A friend sent this article to me. the URL is at the bottom..Joyce
New Hope For Treatment Of Severe Emphysema: Minimally Invasive Metal Implant Makes Its First Appearance At Berlin Congress 06 Oct 2008
A new type of implant for the treatment of severe emphysema, which can be placed using a simple, non-invasive procedure, has made its first appearance at the Annual Congress of the European Respiratory Society (ERS) in Berlin, to considerable acclaim.
This device - though, to date, tested on only a handful of patients - could provide a viable alternative to the invasive treatments currently used, including lung volume reduction surgery and lung transplants. The new, revolutionary approach was presented to the Congress in three scientific communications that provided an assessment of the new device's feasibility and effectiveness.
Nobody at the Congress could fail to be aware that, in Europe alone, over 13.5 million people have chronic obstructive pulmonary disease (COPD). This is an umbrella term, covering both chronic bronchitis and emphysema, conditions which lead to increasingly disabling breathlessness over time and kill 145,000 Europeans each year. COPD's impact on health costs is close to 700 million euros annually.
One of the underlying pathologies, emphysema, is an irreversible condition caused by a loss of elasticity in the lungs following destruction of the walls of the alveoli, small cavities responsible for gas exchange. When these walls are damaged, air becomes blocked in the lung, which begins to swell, making breathing increasingly difficult.
Over time, the patient becomes more and more short of breath and immunity is compromised, so that the condition becomes increasingly life-threatening.
While there are a number of drugs and other treatments that can alleviate symptoms in milder forms of the disease, severe emphysema is a major challenge. When it reaches an advanced stage, the gold standard consists of surgically removing the diseased parts of the lung, which is extremely invasive and carries a high risk of mortality. Lung transplant is also an option, but remains rare because of a shortage of donors.
There have been several attempts in recent years to develop implants, but success has been limited, largely because the emphysematous lung is characterised by a number of collateral airways that bypass the implant.
No surgery needed
This is the context in which the new device, presented to the ERS Congress by American and German teams, makes its promising debut. The implant, designed to restore or improve the patient's normal breathing mechanism, is made of super-elastic nitinol (a metal alloy). It aims to compress the lung tissue, restore its elasticity and reduce the excessive swelling of the emphysema-affected lung.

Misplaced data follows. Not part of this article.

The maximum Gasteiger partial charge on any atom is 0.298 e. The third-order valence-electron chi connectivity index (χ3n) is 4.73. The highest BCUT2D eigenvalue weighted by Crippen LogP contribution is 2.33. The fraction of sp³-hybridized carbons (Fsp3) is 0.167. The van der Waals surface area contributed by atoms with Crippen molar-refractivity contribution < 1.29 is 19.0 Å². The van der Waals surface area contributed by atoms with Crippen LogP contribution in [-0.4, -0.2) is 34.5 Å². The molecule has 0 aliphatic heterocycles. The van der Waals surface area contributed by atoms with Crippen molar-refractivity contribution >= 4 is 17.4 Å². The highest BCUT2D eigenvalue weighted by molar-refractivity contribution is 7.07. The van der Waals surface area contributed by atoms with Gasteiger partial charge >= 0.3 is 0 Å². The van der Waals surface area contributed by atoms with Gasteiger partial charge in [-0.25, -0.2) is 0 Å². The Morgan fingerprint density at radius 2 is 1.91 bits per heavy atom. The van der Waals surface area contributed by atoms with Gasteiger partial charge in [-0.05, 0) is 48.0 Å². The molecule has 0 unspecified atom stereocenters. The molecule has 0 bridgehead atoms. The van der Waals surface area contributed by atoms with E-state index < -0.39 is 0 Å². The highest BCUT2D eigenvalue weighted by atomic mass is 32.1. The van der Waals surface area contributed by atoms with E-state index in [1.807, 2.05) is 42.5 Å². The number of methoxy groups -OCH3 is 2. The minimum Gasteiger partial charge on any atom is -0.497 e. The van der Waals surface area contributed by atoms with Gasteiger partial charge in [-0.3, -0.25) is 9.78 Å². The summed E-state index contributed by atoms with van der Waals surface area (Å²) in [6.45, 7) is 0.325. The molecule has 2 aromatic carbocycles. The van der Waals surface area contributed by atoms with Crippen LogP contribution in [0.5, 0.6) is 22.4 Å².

Unlike the current invasive surgical procedures, placement of the implant is carried out using only a bronchoscope, a small, flexible tube inserted in the lungs through the mouth, without any need for surgery or incision.
The end goal is the same as with the standard surgical treatment - to reduce lung volume - but without the need to excise areas of the lung, and without the mortality and morbidity risks that surgery involves. Furthermore, its effectiveness should not be undermined by air bypassing the treated area.
It seems that these hopes are being borne out, to judge by the spectacular results announced in Berlin by Felix Herth (Heidelberg University Thorax Clinic, Germany) and his American colleagues, following the first ever use of the new device in five patients with severe emphysema.
Before implantation, the researchers had carried out the standard tests for lung function, breathing capacity and quality of life. A single lung was treated, with the intention of treating the other three months later.
The first triumph, as Herth and his colleagues told the Congress, was that the procedure was found to be safe, and was well tolerated by the patients, aged 61 on average, who were able to go home after three days. The study kept the patients in hospital for 72 hours so that their health could be comprehensively monitored, "but in future patients will be able to go home the next morning", Herth explained.
There were few device related adverse events. Three of the five patients experienced shortness of breath or coughing that were possibly related to the device. "But all resolved spontaneously or with standard medical treatment", Herth added.